It’s often said that music must move forward or die. But genres don’t evolve in a straight line – be they Joe Bonamassa paying homage to the Kings or the country blues of Keb’ Mo’. Jackson Lynch is a traditionalist in the best sense of the term. He doesn’t treat old material like museum pieces, but, in places, his interpretations are so convincing they sound like a 78 record without the surface noise.
Born in Ireland and reared in New York City, Lynch mixes blues, gospel, and early jazz. Though he plays fiddle in the old-timey string band The Down Hill Strugglers, this is solo voice and acoustic guitar. His playing can be rhythmic, but on “Tomorrow Night” he gives a taste of Lonnie Johnson’s single-note style.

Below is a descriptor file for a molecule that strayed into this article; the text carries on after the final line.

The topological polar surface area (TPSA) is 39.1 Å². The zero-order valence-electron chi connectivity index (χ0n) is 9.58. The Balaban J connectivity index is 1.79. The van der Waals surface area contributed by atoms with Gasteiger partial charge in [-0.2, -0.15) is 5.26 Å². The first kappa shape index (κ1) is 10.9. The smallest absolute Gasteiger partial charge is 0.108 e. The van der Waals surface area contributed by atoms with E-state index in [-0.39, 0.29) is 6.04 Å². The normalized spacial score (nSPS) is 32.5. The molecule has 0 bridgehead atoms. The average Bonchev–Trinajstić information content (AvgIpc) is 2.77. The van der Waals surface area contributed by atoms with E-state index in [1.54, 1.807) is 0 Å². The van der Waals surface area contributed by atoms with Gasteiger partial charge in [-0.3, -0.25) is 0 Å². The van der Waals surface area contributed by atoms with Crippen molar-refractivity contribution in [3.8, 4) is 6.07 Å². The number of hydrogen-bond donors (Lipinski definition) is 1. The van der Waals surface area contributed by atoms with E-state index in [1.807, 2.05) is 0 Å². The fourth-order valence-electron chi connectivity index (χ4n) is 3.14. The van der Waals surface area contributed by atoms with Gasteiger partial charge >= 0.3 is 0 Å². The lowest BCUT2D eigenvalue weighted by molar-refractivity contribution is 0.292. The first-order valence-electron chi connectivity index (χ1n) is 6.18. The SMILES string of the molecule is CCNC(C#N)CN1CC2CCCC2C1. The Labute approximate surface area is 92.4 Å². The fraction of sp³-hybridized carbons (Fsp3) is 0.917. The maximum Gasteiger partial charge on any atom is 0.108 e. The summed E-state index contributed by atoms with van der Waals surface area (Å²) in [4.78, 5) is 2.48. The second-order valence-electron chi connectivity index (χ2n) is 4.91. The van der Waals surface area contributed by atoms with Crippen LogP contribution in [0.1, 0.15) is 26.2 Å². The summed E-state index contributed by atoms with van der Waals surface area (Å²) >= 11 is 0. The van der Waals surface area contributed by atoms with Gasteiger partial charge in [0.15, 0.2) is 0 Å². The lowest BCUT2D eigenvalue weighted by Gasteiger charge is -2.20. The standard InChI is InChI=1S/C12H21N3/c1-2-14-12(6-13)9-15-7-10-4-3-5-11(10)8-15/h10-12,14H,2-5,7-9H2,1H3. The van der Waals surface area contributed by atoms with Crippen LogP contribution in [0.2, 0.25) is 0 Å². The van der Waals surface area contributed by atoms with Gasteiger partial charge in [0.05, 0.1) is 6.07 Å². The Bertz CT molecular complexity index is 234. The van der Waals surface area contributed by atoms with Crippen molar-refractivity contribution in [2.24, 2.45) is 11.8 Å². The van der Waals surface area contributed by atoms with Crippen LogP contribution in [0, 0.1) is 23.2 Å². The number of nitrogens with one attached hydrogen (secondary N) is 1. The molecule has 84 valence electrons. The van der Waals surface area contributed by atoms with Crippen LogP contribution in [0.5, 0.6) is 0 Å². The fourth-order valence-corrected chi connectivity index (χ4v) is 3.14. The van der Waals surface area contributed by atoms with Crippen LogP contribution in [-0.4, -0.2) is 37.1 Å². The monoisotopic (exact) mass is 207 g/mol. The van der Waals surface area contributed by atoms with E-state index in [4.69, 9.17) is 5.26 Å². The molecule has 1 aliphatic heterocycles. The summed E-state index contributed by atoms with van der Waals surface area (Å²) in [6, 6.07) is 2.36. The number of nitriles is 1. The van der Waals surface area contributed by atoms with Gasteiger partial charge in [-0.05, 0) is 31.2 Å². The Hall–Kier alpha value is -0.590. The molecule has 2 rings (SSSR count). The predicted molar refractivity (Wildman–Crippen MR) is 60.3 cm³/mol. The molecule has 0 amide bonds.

Five of the covers are obscure, with the exception of “In My Time Of Dying,” which leans on ’62 Dylan as opposed to Led Zeppelin’s version. He takes fellow traditionalist Leonie Evans’ “Thanks” and uncannily reels the primitive gospel tune back 70 or so years.
As producer, blues guitarist Big Jon Atkinson stays in the control room, helping get perfect reverb, stressing the solitary nature. But a Lynch/Atkinson collaboration down the line sure would be nice.
This article originally appeared in VG’s April 2022 issue. All copyrights are by the author and Vintage Guitar magazine. Unauthorized replication or use is strictly prohibited.